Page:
During the Autumn of 2019, staff at MACS worked together to consider what it is to be a ‘great’ teacher, and not only that, but what personifies ‘great’ teaching at MACS. What is that would run through staff like a ‘stick of rock’?
‘What makes a Great Teacher at MACS?’…
…Schools are enigmatic and complex communities, unique and similar in equal measure. Ultimately all schools aim to produce happy, confident and successful young people. While many factors differ across schools, those that are successful in achieving this aim commonly have large numbers of great teachers and staff, and the leadership at all levels to support this and to ensure even moire teachers become great. Defining ‘great’ is key in itself as it embodies all that is important and valued by a school. In order to consider this we posed a question that first appeared on Twitter some years ago from Tom Sherrington (a former Headteacher, and current education author).
In response, at MACS we believe great teachers and staff demonstrate the qualities and behaviours illustrated below:
The word cloud above was the product of the dozens, if not hundreds, of suggestions of the qualities and traits that staff self reported of themselves, of each other, and of teachers of their specialism that are framed by MACS’ local context. We talked together about the very best teachers we could remember or recognise and what they ‘looked like’ in their actions or how they behaved; those staff who ever seem the optimists, that nurture relationships, enjoy their subject, and have a real integrity with what they do.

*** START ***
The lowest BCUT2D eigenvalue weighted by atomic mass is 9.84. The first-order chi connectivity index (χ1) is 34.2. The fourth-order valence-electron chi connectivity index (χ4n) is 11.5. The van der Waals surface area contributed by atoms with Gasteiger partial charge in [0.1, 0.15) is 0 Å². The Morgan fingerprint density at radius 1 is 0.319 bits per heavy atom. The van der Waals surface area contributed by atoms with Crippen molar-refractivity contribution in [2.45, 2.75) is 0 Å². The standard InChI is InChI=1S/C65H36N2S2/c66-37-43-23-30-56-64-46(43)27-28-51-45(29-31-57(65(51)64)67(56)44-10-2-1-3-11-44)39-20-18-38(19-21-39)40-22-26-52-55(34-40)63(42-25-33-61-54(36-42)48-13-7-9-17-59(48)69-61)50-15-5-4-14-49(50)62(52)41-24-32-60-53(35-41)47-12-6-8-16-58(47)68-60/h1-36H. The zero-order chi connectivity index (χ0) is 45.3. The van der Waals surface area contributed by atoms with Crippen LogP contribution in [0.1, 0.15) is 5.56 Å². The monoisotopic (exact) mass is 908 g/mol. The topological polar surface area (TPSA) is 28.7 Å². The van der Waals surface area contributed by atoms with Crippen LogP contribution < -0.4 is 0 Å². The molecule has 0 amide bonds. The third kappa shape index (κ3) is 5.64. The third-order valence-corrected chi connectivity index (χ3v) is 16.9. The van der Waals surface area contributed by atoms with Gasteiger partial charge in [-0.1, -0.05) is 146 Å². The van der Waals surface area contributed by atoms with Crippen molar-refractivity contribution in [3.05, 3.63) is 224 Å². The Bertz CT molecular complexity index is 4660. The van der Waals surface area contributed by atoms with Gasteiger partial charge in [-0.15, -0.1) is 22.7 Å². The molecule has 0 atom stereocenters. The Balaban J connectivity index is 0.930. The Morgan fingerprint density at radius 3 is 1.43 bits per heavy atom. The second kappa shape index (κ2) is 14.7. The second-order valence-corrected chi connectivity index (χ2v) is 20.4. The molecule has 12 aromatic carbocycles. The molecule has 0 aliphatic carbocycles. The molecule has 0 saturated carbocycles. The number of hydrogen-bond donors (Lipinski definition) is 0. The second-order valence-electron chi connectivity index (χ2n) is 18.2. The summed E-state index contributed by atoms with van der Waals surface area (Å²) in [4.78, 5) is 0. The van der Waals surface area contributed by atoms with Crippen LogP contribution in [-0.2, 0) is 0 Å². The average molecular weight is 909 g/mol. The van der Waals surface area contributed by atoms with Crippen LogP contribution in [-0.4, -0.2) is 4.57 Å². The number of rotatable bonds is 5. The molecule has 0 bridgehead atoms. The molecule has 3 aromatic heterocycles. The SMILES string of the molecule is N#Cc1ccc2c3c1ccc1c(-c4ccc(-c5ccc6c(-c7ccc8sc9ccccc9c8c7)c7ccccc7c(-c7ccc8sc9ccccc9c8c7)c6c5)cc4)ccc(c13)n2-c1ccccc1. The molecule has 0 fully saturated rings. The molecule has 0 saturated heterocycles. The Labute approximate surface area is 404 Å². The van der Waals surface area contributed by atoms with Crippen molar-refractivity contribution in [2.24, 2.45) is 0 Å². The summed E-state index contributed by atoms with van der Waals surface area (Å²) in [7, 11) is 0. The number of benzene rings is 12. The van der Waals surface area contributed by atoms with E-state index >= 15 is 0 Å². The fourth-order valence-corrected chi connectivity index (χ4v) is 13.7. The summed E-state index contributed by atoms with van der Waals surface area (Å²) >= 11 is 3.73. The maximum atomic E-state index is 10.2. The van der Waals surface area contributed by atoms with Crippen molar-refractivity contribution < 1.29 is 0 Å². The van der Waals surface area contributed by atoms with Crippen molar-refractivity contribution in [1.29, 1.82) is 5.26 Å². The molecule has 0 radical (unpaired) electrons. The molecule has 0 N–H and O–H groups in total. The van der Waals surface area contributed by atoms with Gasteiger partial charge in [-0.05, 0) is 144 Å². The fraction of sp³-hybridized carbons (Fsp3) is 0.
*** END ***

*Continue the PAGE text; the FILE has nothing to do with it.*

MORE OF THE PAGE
From the responses those words which appeared most often appear larger in the word cloud and there are a number that are perhaps unsurprising and key to effective teaching and learning. However, of equal importance are the ‘smaller’ words or traits that fill in the gaps of the cloud that in truth really do play a significant role in the successes we have with the young people we teach.
…Even the greatest teachers are not at their optimum day in, day out…
It is tough to manage all of the above all of the time, and we aim to be supportive and acknowledge that this is not always going to be the reality every hour of every day. In general, ‘great’ teachers have routines within their core practice that are strong enough so they are never too far from a good day!
The takeaway thoughts in developing these traits or behaviour linked to effective teaching and learning practice, were to consider which of the qualities are easier to be put into action or added to our day to day practice quickly. Are there some that would need more work and effort to become habits over time? Finally if this frames our ‘Great Teachers’, what frames our ‘Great Lessons’?
That final takeaway question went on to help develop Six Principles of Teaching and Learning at MACS that inform our approach and activity around developing teaching and learning and associated CPD.
Associated further reading and references:
- What makes a great teacher? https://teacherhead.com/2012/08/21/what-makes-a-great-teacher/ – Tom Sherrington/Teacherhead (retrieved 03/07/20)
- This much I know about…how we will become a truly great school https://johntomsett.com/2013/01/11/this-much-i-know-abouthow-we-will-become-a-truly-great-school/ – John Tomsett (retrieved 03/07/20)